Glossary | Bank Certificate of Deposits

A certificate of deposit (also known as a CD) with a bank puts a certain amount of money in a bank account for a fixed amount of time. In exchange for the time held, the bank will return the total amount of money held plus interest.

The interest is determined by the interest rate the bank agrees to pay. The interest rate generally goes higher for the longer amount of time the money is held by the bank until maturity. Maturity is defined as the time period agreed by the client and the bank ends for the bank to hold the money for the CD.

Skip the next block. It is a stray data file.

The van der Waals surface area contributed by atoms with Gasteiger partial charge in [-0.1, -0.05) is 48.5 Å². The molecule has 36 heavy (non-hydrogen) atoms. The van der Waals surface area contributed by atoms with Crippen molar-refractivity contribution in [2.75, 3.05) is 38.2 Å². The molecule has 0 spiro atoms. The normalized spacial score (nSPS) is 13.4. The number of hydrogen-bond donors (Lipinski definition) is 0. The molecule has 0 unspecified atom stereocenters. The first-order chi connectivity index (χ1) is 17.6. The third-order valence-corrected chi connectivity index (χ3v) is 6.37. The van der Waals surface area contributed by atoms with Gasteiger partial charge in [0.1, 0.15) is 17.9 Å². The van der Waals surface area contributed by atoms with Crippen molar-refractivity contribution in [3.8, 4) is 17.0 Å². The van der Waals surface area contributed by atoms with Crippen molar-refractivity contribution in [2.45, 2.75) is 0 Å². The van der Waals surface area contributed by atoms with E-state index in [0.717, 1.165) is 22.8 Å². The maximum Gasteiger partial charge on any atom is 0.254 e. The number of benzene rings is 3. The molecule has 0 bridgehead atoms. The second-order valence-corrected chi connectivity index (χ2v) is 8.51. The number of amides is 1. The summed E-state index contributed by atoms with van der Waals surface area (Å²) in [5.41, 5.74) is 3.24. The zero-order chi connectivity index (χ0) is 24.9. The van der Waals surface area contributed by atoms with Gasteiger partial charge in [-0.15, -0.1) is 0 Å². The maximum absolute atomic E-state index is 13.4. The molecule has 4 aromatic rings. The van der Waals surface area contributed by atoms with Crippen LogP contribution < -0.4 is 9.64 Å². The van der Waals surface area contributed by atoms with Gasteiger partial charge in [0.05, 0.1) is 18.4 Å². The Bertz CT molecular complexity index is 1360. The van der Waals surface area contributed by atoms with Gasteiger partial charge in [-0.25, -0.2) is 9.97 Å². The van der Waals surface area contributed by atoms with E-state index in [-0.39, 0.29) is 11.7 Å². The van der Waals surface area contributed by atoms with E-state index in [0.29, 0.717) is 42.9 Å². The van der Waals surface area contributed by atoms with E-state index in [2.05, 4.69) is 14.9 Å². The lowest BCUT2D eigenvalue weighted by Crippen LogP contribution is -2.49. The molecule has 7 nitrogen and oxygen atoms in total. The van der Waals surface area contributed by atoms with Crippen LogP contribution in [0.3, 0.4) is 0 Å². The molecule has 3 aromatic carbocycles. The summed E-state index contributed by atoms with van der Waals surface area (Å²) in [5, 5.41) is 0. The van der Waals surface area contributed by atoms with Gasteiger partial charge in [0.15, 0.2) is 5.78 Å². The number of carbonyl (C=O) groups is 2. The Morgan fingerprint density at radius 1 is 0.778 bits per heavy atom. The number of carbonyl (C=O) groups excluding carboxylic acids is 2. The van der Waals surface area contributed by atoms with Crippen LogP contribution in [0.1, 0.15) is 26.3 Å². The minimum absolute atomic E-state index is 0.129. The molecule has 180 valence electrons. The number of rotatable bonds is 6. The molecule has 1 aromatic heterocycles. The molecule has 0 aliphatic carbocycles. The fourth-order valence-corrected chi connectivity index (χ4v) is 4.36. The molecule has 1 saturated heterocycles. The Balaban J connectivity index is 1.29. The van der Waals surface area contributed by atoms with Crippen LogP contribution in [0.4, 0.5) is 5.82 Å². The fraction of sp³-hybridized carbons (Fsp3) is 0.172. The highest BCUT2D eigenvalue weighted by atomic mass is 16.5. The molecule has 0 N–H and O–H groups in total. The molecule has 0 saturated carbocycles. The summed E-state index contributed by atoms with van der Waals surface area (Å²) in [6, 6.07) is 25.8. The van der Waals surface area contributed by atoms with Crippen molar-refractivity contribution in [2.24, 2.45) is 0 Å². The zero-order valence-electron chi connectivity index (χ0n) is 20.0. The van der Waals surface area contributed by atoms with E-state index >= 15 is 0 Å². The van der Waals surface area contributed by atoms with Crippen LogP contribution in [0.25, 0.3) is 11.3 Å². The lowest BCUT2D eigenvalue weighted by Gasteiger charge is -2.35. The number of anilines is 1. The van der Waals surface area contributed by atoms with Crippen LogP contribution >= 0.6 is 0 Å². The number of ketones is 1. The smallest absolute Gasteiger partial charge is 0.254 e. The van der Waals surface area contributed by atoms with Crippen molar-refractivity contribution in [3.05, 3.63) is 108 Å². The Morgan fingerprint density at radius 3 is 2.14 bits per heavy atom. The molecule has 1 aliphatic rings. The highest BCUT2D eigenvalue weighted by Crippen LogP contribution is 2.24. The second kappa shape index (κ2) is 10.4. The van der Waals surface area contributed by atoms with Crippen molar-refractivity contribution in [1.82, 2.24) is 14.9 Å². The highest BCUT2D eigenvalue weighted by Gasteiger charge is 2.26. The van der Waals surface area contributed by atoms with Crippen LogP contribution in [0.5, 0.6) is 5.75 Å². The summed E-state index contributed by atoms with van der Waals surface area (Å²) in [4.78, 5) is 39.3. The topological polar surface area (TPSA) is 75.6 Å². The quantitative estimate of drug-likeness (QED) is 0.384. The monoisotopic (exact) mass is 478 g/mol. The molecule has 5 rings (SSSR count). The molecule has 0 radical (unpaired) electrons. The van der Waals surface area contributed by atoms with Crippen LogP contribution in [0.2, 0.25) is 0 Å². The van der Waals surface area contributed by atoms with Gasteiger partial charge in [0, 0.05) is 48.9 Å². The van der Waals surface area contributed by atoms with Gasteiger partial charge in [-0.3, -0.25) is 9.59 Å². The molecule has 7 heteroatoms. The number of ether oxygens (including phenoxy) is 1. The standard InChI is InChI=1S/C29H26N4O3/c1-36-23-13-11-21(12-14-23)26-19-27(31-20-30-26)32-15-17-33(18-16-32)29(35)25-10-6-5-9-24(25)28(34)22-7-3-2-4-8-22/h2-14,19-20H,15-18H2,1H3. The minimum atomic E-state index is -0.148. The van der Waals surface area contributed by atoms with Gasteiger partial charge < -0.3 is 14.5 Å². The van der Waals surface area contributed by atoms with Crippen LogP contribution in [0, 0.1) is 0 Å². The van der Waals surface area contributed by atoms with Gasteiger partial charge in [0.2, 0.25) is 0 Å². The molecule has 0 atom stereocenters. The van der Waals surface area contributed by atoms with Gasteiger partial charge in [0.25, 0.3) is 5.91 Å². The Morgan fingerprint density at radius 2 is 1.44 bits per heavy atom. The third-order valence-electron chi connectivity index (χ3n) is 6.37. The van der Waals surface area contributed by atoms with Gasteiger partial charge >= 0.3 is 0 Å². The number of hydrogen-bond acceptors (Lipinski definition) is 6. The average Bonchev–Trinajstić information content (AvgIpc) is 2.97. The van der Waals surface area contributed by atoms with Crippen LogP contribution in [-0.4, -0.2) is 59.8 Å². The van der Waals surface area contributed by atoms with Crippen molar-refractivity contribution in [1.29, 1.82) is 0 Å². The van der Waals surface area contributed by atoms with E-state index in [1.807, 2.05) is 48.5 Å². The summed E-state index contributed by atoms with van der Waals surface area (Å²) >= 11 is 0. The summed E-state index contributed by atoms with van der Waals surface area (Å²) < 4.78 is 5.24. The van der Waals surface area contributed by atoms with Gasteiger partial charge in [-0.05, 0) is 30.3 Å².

An early withdrawal by the client before maturity will most likely result in a penalty fee from the bank.

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